While Meyer made his name as a college football coach at Utah, he made himself into a household name at Florida. So, even though Gator fans have not been the biggest Urban fans since his first retirement, coming home has a way of erasing a lot of ill will. Heck, I mean Meyer was practically Public Enemy No. 1 in Columbus before he became the Buckeyes’ head man before the 2012 season, and now many in Buckeye Nation revere him. So while they say that you can’t go home again, you can go 71 miles away from home.
Then there’s the job itself. Not only will Meyer be able to take Trevor Lawrence as the first overall pick, but he has 11 total picks in this year’s NFL Draft, including five in the first three rounds. Then there’s the fact that the Jags have anywhere from $75-$90 million in cap space, they’ve given Urban a promise that the organization will improve the team’s facilities, and he will be signing a contract for a reported $12 million salary. Who wouldn’t take that job?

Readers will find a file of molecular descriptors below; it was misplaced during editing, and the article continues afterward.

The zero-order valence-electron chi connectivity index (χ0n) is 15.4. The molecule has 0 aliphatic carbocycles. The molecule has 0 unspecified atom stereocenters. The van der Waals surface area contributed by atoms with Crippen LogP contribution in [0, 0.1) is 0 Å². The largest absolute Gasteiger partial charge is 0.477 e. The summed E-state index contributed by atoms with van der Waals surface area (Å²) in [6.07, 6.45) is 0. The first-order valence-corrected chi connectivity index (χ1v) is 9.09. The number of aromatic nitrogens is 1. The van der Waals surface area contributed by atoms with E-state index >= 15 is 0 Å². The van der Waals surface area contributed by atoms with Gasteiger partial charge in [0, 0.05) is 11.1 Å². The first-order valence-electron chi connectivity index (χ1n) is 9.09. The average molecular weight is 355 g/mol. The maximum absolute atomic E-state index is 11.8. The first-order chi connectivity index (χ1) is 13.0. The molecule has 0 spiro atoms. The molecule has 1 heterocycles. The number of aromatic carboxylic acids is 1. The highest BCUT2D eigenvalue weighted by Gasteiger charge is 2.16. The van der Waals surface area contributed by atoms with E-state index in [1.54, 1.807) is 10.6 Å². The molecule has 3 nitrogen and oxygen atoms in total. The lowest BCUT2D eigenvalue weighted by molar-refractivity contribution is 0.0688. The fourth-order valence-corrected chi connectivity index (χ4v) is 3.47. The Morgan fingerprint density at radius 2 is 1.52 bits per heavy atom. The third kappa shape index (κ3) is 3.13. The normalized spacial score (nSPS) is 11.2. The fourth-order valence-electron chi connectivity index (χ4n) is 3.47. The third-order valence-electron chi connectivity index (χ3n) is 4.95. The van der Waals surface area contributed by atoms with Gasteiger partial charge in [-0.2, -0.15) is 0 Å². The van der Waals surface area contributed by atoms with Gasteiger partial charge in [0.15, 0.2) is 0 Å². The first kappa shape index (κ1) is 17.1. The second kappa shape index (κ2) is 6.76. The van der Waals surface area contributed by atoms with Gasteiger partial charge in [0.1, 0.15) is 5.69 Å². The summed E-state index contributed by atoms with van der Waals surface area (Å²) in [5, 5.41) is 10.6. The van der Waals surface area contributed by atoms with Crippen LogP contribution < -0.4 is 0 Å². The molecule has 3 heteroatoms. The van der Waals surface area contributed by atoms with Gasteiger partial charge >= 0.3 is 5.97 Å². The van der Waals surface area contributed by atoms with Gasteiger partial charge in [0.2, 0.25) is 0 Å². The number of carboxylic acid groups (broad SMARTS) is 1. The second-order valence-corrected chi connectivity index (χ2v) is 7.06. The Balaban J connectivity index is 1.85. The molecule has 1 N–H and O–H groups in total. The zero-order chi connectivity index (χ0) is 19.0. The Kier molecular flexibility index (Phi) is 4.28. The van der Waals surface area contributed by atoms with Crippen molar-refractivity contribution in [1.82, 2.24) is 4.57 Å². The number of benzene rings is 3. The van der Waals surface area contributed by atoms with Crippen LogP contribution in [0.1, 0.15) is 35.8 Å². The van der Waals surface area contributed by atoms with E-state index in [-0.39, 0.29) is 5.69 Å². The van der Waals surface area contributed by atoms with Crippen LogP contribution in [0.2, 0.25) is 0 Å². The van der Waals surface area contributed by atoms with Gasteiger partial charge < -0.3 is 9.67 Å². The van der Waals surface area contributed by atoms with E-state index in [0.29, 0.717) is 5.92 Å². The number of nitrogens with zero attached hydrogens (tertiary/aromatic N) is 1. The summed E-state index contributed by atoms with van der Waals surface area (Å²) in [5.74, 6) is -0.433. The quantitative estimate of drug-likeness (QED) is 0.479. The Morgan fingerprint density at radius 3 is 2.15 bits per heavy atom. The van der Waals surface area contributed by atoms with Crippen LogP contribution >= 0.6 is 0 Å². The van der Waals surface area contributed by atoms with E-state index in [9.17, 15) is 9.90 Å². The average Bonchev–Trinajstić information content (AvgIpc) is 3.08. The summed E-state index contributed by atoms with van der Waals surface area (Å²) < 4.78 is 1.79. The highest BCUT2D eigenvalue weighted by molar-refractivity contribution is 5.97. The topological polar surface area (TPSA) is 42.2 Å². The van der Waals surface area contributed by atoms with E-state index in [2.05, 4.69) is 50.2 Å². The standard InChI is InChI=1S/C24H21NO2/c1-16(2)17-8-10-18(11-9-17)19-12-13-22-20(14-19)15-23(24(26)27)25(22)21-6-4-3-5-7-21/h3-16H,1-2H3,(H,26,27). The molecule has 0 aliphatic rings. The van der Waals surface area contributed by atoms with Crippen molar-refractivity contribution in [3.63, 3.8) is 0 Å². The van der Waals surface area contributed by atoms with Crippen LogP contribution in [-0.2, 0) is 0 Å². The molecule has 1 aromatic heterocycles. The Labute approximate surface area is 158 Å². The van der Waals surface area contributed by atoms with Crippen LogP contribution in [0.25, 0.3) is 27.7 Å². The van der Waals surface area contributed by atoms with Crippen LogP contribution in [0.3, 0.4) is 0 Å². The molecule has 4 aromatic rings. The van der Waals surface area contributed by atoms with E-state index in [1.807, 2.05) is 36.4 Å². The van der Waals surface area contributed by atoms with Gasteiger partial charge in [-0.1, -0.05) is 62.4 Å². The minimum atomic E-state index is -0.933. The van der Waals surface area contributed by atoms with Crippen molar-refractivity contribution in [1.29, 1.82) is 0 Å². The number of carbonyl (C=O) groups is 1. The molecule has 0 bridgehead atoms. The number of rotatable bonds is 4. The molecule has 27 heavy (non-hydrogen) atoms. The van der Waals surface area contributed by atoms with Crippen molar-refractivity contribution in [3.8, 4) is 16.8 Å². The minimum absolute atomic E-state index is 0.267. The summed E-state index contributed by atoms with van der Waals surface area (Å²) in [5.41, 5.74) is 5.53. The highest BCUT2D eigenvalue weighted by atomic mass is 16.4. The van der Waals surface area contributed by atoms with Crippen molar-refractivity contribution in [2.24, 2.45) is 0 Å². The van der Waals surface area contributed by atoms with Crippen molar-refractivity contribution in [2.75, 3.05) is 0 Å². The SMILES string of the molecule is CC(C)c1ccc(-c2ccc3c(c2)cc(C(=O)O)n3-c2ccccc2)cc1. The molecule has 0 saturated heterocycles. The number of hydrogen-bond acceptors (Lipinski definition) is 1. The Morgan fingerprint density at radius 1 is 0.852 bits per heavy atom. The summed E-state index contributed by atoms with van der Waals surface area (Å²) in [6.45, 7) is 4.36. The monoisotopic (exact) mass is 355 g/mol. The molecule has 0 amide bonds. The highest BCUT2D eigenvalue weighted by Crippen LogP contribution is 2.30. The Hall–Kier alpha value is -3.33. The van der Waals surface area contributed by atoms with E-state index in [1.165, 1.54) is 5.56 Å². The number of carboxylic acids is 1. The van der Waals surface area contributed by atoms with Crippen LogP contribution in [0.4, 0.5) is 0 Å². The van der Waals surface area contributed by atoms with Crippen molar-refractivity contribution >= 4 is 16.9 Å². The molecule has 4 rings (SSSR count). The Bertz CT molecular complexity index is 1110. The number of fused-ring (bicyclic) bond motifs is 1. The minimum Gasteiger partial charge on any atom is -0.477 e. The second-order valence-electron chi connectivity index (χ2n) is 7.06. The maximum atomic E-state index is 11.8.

No. 1 draft pick— Land-Grant Holy Land (@Landgrant33) January 4, 2021
11 picks this year
An obscene amount of cap space
$12 million salary
On the beach
No state taxes
Honestly, the question to me is, why wouldn't he go to that organization? https://t.co/Ns7NiyjmZ5
Then, you have to factor in the fringe benefits; he can live on the beach in Jacksonville if he wants, there is no state taxes in Florida (as a FL resident, I can tell you, it’s nice), and perhaps most importantly, the life and hours of an NFL coach are far more desirable than those of a college coach. There’s no recruiting, there’s a legitimate offseason, you can get home every night at a respectable hour.
I don’t know much, but to me, that sounds like a pretty sweet gig.
Will anyone from Meyer’s Ohio State staffs join him in Jax?
This is interesting, because while there are obviously Urban holdovers on Ryan Day’s staff, there’s only a few that I would consider to be “Urban’s guys.” Obviously that list starts with strength and conditioning coach Mickey Marotti, but it was reported today by the Columbus Dispatch that he intends to remain at Ohio State.